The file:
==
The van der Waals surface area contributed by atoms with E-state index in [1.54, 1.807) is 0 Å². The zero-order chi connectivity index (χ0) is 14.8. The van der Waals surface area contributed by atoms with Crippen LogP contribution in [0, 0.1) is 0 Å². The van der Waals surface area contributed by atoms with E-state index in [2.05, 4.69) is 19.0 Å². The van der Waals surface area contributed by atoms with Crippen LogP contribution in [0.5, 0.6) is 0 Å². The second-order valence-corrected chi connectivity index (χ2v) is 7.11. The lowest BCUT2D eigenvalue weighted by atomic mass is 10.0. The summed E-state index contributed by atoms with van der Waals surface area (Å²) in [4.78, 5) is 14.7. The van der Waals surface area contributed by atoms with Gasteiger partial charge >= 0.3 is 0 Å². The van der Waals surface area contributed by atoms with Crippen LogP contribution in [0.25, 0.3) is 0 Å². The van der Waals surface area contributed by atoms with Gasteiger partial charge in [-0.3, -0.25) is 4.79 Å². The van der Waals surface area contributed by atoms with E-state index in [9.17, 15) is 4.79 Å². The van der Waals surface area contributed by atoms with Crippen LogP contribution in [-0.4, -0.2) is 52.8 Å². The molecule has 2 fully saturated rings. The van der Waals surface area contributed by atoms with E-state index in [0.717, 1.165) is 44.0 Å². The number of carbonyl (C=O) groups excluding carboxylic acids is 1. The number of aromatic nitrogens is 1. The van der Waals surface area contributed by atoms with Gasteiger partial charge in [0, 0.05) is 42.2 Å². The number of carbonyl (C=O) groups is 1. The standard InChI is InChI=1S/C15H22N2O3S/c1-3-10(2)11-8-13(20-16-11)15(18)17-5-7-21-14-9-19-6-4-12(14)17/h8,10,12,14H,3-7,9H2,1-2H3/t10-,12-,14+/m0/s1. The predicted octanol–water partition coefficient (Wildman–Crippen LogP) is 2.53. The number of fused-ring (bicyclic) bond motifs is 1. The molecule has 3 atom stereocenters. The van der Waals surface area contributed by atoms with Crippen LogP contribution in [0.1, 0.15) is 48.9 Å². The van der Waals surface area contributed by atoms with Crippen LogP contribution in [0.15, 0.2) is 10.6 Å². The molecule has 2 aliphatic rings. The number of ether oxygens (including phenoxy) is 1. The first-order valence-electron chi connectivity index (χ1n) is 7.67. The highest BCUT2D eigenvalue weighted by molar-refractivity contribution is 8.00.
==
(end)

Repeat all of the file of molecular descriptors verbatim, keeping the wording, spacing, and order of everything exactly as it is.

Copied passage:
The van der Waals surface area contributed by atoms with E-state index in [1.54, 1.807) is 0 Å². The zero-order chi connectivity index (χ0) is 14.8. The van der Waals surface area contributed by atoms with Crippen LogP contribution in [0, 0.1) is 0 Å². The van der Waals surface area contributed by atoms with E-state index in [2.05, 4.69) is 19.0 Å². The van der Waals surface area contributed by atoms with Crippen LogP contribution in [0.5, 0.6) is 0 Å². The second-order valence-corrected chi connectivity index (χ2v) is 7.11. The lowest BCUT2D eigenvalue weighted by atomic mass is 10.0. The summed E-state index contributed by atoms with van der Waals surface area (Å²) in [4.78, 5) is 14.7. The van der Waals surface area contributed by atoms with Gasteiger partial charge >= 0.3 is 0 Å². The van der Waals surface area contributed by atoms with Crippen LogP contribution in [0.25, 0.3) is 0 Å². The van der Waals surface area contributed by atoms with Gasteiger partial charge in [-0.3, -0.25) is 4.79 Å². The van der Waals surface area contributed by atoms with E-state index in [9.17, 15) is 4.79 Å². The van der Waals surface area contributed by atoms with Crippen LogP contribution in [-0.4, -0.2) is 52.8 Å². The molecule has 2 fully saturated rings. The van der Waals surface area contributed by atoms with E-state index in [0.717, 1.165) is 44.0 Å². The number of carbonyl (C=O) groups excluding carboxylic acids is 1. The number of aromatic nitrogens is 1. The van der Waals surface area contributed by atoms with Gasteiger partial charge in [0, 0.05) is 42.2 Å². The number of carbonyl (C=O) groups is 1. The standard InChI is InChI=1S/C15H22N2O3S/c1-3-10(2)11-8-13(20-16-11)15(18)17-5-7-21-14-9-19-6-4-12(14)17/h8,10,12,14H,3-7,9H2,1-2H3/t10-,12-,14+/m0/s1. The predicted octanol–water partition coefficient (Wildman–Crippen LogP) is 2.53. The number of fused-ring (bicyclic) bond motifs is 1. The molecule has 3 atom stereocenters. The van der Waals surface area contributed by atoms with Crippen LogP contribution in [0.1, 0.15) is 48.9 Å². The van der Waals surface area contributed by atoms with Crippen LogP contribution in [0.15, 0.2) is 10.6 Å². The molecule has 2 aliphatic rings. The number of ether oxygens (including phenoxy) is 1. The first-order valence-electron chi connectivity index (χ1n) is 7.67. The highest BCUT2D eigenvalue weighted by molar-refractivity contribution is 8.00.